Morning dew lay like silver velvet on lawns and the river meadows of the Annandale Wetlands as I cycled the parkway just after sunrise, evading the later heat promised by clear skies. I wasn’t the only one with that intention; the Ross River Knights were out in full force, some, like me, cycling, others walking, running, or exercising their canine companions. The smell of fermenting mangoes drifted through the air on the Mundingburra side of the river, wafting from fruits fallen onto lawns and laying partially eaten by wildlife or simply rotting. Upstream of Aplin’s Weir, the river surface rippled in scintillating wavelets; downstream of the weir, it spread like blue glass poured between lush green shores. Beyond the weir, on the Annandale side of the river, boughs of massive fig trees extended over the path,  and long, pointed pandanus leaves resembled curved, beige daggers tossed carelessly onto the earth. Welcome swallows basked on the weir, tawny grassbirds flew low, fluttering courtship flights over the wetlands, and rainbow bee-eaters flashed jewelled plumages of copper and green against blue sky and silver-dewed grasses.

A slim brown snake with an orange belly slithered from a lawn onto the path as I cycled past, reminding me that Australia is home to a whole host of highly venomous snakes, a number of which – death adders and eastern brown snakes, for example – occur in and around Townsville. I braked and retrieved my camera, but the snake – writhing quickly, its head up and darting – disappeared into the grass. Not being a Steve Irwin type, I didn’t pursue it.

Eastern Brown Snake, Mount Baldy, Queensland (© Vilis Nams)

On my return to the house, I consulted my reptile field guide and the internet regarding the snake I’d seen, my perusings leading me to conclude it was likely an eastern brown snake. This snake species occurs in dry habitats throughout most of the eastern half of Australia and in a couple of disjunct populations in the Alice Springs vicinity and the Kimberley.1 It’s highly variable in colour. Its dorsal surface may be pale brown, rich reddish-brown, grey, nearly black, or a combination of these, and sometimes with dark markings.1,2 Its ventral surface may be orange or creamy blotched with orange or brown.1,2 The eastern brown is a daytime hunter, fast, easily agitated, and aggressive, which may be why it’s eastern Australia’s most frequently encountered highly venomous snake.1 It’s also ranked as the world’s second most venomous land snake.2 In early May, when Vilis, Janis, and I hiked up Mount Baldy on the outskirts of Atherton in the Atherton Tablelands, Janis stepped right over a large – but thankfully sluggish – eastern brown snake. That individual was greyish-brown in comparison with the rich, russet of today’s snake. That day on Mount Baldy, my heart nearly stopped in my chest; today, I was merely curious, but cautious.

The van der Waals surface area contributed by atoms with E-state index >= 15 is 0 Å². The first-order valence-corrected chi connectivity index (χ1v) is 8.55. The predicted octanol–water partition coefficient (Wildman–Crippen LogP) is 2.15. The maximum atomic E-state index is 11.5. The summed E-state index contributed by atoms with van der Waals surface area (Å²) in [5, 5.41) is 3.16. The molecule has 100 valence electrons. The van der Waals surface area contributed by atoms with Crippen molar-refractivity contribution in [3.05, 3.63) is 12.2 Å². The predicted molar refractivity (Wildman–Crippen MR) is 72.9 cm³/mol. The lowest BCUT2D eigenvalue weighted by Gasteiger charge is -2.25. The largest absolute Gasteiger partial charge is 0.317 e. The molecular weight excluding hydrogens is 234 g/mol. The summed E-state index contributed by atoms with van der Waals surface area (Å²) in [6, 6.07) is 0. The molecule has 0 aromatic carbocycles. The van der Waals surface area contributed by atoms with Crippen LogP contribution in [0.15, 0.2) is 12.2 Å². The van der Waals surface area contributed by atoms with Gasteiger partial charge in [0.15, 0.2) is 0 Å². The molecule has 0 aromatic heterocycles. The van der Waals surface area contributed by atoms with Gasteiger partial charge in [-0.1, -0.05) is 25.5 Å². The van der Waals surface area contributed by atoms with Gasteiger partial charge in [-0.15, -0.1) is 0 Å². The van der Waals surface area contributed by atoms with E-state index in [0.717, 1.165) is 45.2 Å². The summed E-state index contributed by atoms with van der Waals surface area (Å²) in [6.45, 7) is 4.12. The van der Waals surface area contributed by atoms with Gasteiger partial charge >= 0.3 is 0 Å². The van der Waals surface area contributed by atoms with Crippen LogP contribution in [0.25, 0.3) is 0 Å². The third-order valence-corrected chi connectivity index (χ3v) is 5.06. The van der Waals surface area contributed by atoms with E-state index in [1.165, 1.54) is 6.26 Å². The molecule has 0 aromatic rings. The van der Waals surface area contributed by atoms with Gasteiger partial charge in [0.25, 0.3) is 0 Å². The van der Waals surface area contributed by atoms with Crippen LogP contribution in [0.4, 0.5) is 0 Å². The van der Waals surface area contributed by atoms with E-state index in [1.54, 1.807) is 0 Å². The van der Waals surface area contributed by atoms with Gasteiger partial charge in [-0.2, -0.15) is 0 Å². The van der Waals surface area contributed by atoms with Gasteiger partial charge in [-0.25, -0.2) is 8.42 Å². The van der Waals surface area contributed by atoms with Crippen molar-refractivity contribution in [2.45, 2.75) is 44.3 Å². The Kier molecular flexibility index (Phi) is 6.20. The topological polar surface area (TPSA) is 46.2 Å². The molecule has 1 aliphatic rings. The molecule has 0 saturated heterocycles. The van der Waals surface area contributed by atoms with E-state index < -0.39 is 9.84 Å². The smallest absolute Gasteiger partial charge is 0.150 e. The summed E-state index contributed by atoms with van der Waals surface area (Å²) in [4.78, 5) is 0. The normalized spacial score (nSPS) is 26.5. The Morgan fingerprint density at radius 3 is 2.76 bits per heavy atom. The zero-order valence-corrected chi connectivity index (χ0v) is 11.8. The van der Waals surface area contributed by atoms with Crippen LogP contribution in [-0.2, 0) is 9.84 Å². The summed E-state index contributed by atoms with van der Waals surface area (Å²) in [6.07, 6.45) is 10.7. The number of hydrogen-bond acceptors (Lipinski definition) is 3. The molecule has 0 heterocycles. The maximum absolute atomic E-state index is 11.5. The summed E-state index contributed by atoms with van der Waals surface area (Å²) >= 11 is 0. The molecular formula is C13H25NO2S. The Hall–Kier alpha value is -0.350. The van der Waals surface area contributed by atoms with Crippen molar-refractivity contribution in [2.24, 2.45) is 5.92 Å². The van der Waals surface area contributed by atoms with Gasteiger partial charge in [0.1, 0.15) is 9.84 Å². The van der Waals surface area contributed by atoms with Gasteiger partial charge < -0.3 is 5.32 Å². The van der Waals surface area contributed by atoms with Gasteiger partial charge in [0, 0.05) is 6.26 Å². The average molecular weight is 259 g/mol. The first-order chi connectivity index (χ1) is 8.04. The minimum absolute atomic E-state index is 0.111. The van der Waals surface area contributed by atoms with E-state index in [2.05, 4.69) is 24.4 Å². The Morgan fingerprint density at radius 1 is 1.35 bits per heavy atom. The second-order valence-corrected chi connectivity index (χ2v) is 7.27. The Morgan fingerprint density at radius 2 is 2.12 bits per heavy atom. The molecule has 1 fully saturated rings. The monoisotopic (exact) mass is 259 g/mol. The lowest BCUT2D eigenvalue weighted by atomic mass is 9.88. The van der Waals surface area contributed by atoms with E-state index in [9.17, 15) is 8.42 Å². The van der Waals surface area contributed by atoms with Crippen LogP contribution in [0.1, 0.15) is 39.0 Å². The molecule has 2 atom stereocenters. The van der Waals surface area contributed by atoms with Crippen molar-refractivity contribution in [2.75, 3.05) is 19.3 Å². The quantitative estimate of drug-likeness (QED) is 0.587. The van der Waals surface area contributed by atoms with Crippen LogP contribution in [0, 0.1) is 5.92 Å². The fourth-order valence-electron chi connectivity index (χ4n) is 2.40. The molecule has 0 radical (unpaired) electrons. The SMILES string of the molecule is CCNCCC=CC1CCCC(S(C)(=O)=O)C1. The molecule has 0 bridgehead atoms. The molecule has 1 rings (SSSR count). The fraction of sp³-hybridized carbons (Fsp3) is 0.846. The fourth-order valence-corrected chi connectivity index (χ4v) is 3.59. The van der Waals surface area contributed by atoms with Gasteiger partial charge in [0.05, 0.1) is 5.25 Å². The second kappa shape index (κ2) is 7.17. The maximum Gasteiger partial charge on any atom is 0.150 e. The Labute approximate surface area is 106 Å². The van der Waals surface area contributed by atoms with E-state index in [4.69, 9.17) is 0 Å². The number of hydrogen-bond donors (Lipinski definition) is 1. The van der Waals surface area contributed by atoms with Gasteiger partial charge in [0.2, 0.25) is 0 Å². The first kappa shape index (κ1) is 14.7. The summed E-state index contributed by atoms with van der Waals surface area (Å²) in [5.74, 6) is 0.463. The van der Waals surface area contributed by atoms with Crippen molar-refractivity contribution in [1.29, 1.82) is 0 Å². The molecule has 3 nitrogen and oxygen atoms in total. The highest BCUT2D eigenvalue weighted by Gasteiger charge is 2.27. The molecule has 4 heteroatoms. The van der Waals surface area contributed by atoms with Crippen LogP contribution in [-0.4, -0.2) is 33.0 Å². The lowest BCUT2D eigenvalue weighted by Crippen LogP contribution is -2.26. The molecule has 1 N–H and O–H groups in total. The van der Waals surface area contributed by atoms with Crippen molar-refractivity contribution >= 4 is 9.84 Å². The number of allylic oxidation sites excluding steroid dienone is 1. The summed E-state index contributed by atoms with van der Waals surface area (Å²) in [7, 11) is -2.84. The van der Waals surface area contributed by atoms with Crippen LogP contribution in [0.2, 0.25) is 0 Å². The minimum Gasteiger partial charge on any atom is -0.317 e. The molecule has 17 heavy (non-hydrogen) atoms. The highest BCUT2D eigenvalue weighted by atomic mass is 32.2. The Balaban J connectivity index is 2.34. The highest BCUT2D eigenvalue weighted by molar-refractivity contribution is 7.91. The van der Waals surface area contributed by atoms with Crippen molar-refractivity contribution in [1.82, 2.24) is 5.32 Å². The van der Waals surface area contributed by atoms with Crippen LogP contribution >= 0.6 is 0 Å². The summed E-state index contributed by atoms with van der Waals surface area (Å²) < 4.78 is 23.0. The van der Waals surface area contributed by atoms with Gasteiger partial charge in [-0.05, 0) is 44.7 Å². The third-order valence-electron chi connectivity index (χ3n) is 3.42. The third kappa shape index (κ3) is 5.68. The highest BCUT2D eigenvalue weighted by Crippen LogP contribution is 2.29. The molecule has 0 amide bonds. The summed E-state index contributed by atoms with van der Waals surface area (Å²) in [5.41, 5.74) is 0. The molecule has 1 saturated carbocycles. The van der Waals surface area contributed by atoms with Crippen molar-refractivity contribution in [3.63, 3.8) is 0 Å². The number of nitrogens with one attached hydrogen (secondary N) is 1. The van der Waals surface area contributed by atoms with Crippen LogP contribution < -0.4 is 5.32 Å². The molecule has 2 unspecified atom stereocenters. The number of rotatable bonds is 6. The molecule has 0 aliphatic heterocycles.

After researching the snake, I pounded out blog posts for the past three days and gathered camping equipment for Vilis’s and my trip to tropical Far North Queensland. I tossed in swimming gear and sunscreen for the reef excursion and birding gear for the Daintree and Cairns. The reef tour is booked for Thursday; the Daintree River cruise for Wednesday. We’ll drive away from Townsville at 6 a.m. tomorrow. Adventure calls.

Blue-faced Honeyeaters, Townsville Golf Course, Townsville, Queensland (© Magi Nams)

Today’s birds: channel-billed cuckoo, magpie-larks, peaceful doves, rainbow lorikeets, pied imperial-pigeon, blue-faced honeyeaters, mynas, Australian white ibises, varied triller, house sparrows, white-gaped honeyeaters, rainbow bee-eaters, little corellas, spangled drongoes, Australian magpies, bush stone-curlews, masked lapwings, welcome swallows, yellow honeyeaters, helmeted friarbird, Torresian crow, brush cuckoo, brown honeyeaters, anhinga, magpie geese, great bowerbirds, pheasant coucal, blue-winged kookaburra, black-necked stork, koels, little black cormorant, striated heron, tawny grassbirds, great egret, scaly-breasted lorikeet, red-tailed black-cockatoos. Also saw an eastern brown snake.


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